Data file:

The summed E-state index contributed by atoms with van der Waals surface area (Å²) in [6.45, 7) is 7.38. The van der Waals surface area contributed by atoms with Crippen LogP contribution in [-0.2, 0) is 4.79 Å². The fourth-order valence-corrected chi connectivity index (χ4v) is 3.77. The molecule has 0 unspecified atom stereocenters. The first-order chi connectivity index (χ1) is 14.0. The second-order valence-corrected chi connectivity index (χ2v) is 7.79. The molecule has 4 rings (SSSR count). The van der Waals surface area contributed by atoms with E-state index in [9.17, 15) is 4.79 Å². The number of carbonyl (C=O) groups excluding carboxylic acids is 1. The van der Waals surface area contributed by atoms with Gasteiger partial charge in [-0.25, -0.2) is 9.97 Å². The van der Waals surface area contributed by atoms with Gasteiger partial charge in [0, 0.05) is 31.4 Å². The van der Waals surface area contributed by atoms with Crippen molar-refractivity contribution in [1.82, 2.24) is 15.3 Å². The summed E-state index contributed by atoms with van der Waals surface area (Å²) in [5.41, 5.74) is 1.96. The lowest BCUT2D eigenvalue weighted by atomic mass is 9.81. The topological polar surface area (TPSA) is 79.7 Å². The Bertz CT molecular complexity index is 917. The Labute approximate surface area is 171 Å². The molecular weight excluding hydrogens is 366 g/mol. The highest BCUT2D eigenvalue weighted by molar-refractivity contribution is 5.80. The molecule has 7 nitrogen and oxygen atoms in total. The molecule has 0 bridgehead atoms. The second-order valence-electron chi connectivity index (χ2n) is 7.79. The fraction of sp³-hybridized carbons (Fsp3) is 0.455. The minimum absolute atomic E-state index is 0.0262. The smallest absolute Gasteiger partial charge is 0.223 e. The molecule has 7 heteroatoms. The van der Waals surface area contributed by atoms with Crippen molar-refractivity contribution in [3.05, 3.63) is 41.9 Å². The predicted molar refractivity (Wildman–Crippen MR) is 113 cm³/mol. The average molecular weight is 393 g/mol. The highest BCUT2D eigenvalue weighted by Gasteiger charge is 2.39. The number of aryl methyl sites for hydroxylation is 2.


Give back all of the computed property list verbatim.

The summed E-state index contributed by atoms with van der Waals surface area (Å²) in [6.45, 7) is 7.38. The van der Waals surface area contributed by atoms with Crippen LogP contribution in [-0.2, 0) is 4.79 Å². The fourth-order valence-corrected chi connectivity index (χ4v) is 3.77. The molecule has 0 unspecified atom stereocenters. The first-order chi connectivity index (χ1) is 14.0. The second-order valence-corrected chi connectivity index (χ2v) is 7.79. The molecule has 4 rings (SSSR count). The van der Waals surface area contributed by atoms with E-state index in [9.17, 15) is 4.79 Å². The number of carbonyl (C=O) groups excluding carboxylic acids is 1. The van der Waals surface area contributed by atoms with Gasteiger partial charge in [-0.25, -0.2) is 9.97 Å². The van der Waals surface area contributed by atoms with Gasteiger partial charge in [0, 0.05) is 31.4 Å². The van der Waals surface area contributed by atoms with Crippen molar-refractivity contribution in [1.82, 2.24) is 15.3 Å². The summed E-state index contributed by atoms with van der Waals surface area (Å²) in [5.41, 5.74) is 1.96. The lowest BCUT2D eigenvalue weighted by atomic mass is 9.81. The topological polar surface area (TPSA) is 79.7 Å². The Bertz CT molecular complexity index is 917. The Labute approximate surface area is 171 Å². The molecular weight excluding hydrogens is 366 g/mol. The highest BCUT2D eigenvalue weighted by molar-refractivity contribution is 5.80. The molecule has 7 nitrogen and oxygen atoms in total. The molecule has 0 bridgehead atoms. The second-order valence-electron chi connectivity index (χ2n) is 7.79. The fraction of sp³-hybridized carbons (Fsp3) is 0.455. The minimum absolute atomic E-state index is 0.0262. The smallest absolute Gasteiger partial charge is 0.223 e. The molecule has 7 heteroatoms. The van der Waals surface area contributed by atoms with Crippen molar-refractivity contribution in [3.05, 3.63) is 41.9 Å². The predicted molar refractivity (Wildman–Crippen MR) is 113 cm³/mol. The average molecular weight is 393 g/mol. The highest BCUT2D eigenvalue weighted by Gasteiger charge is 2.39. The number of aryl methyl sites for hydroxylation is 2.